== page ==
Game of Thrones is not what it once was, but not necessarily any better or worse than its younger self. The show has changed tremendously ever since Ned Stark’s head was chopped off in Season One. Thrones these days is a more mature and darker version of its earlier self, a fact crystallized by the first episode of its 6th Season entitled ‘The Red Woman.’
As by far the most popular show in the world nowadays, this year’s premiere was one of the most anticipated in recent memory. With the fates of major characters in question after last season’s agonizingly tense finale, The Red Woman commendably managed to touch on nearly all of these year old questions. Nevertheless, in these answers, as the first season to solely feature brand new materials that are not reliant on George R. R. Martin’s A Song of Ice and Fire, one couldn’t help but gain the feeling that the show has started believing in its own hype and popularity, rather than relying on the winning formula that led to its enormous popularity in the first place. Put simply, while an inherent logic engulfed Game of Thrones’ admittedly mad and delightful fantasy setting in earlier seasons, many of the show’s current storylines feature scenes that leave the audiences with no choice but to believe in unmistakably incomprehensible coincidences.
For instance, The Red Woman’s main storyline-base, so to speak, was The Wall. In the midst of the massive shock expected from the audience upon hearing confirmation of Jon Snow’s death, Thrones’ creators, David Benioff and D.B. Weiss, neglected to delve into the motives of arguably this episode’s two most important characters, Ser Davos and Lady Melisandre. While Ser Davos has routinely served as one of the most honorable and lovable characters in Westeros, he is, above all, a man of diplomacy that, based on previous seasons’ evidence, surely would’ve attempted to organize peaceful terms between the conflicting Night’s Watch factions rather than choosing to actively fight for one side. As for the Lady Melisandre, it is certainly fair to wonder about her reason for staying at The Wall, even if we factor in her apparent loss of faith, after Jon’s death. Surely a woman of her abilities and stature could find a safer environment to call home rather than stay in the company of nearly 100 affection-striven men who evidently don’t value honor as much as they used to. This isn’t to say that the new chapter in the Davos and Melisandre chronicles aren’t entertaining; they are, with Melisandre’s shocking transformation in the episode’s concluding scene especially so. Rather, this is to signify the less than satisfactory delivery of these stories in The Red Woman.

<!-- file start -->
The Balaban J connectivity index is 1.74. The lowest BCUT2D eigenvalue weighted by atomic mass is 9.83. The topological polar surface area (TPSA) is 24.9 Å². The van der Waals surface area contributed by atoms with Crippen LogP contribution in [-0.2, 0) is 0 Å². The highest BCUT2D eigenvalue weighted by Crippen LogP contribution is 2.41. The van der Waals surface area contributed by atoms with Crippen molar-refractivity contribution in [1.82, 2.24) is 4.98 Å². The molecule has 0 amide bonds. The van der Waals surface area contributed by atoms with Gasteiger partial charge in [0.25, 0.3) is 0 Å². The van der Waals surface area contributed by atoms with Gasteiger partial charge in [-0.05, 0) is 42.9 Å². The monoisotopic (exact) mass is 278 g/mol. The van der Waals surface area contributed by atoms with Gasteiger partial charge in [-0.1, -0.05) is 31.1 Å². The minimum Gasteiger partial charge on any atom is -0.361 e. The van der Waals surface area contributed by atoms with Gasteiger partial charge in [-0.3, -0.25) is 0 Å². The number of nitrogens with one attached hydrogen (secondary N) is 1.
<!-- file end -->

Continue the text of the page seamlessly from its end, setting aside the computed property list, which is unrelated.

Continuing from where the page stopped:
Similarly and perhaps predictably given previous seasons’ evidence, the Daenerys and Sansa storylines seemed rushed. For Daenerys, her journey after being captured by Dothraki riders went against the knowledge that we’ve accumulated from watching Thrones over the last five years. Over the show’s first two seasons, the Dothraki were routinely portrayed as savage animals who continuously defied their brains, looting any lands that they conquered and raping the women that they found almost instantly. As such, given that Daenerys was on her own at the time of capturing after Drogon had wandered off, it is fairly incomprehensible, yet thankful, that she was left unscathed until Khal Moro heard her story. In the North, Sansa and Theon’s, Reke?, escape from Winterfell left us questioning the speed at which Brienne managed to save them in, as well as questioning how the untrained Podrick managed to defeat one of Ramsay’s “best hounds” in single combat. Over the past two seasons, Benioff and Weiss seem to have sacrificed reason for the sake of preparatory buildup of these storylines for Thrones’ endgame. There’s nothing wrong with doing that, but as any Lost viewer will attest, stretching the creative bubble too much could lead it to burst in the minds of a fairly sizable portion of the audience.
Despite all of these limitations, though, The Red Woman wasn’t without its enjoyable, trademark Thrones’ entertainment merits. Along with its shocking conclusion and its ability to touch on all of the major storylines, save for Bran’s, in its brief episode running time, the episode set up the table very nicely for its Lannister-dominated storylines. In King’s Landing, Cersei and Jaime’s reunion featured a shared thirst for revenge that, along with the Sandsnake’s murder of Prince Doran and his son, looks likely to weaken the realm even further in bloody, yet wildly entertaining, confrontations with Dorne and the Faith Militants, without even delving into the continuous tension with the Tyrells. In the same vein, Tyrion and Varys’ co-governing of Mereen looks poised to deliver on some similarly satisfactory returns, albeit through more wit than blood, ditto for Arya’s blind tutelage in Bravos, despite the myriad questions engulfing it.
All in all, Game of Thrones’ Sixth Season premiere was a net positive, as it left us vigorously asking for more upon its conclusion. Nevertheless, there is little question in our mind that The Red Women presented an indication of the show’s favored emphasis of the end result over the process, a theme that was ever-present in Thrones’ Fifth Season. Time has worked its wonders on Game of Thrones. In order for its audience to sing its praises, though, Thrones’ 6th season will have to value the means just as much as it values the end.
In one sentence: A patchy premiere to Thrones’ 6th Season that featured numerous incomprehensibilities, yet somehow built just enough optimism for the new season.
Episode score: 65%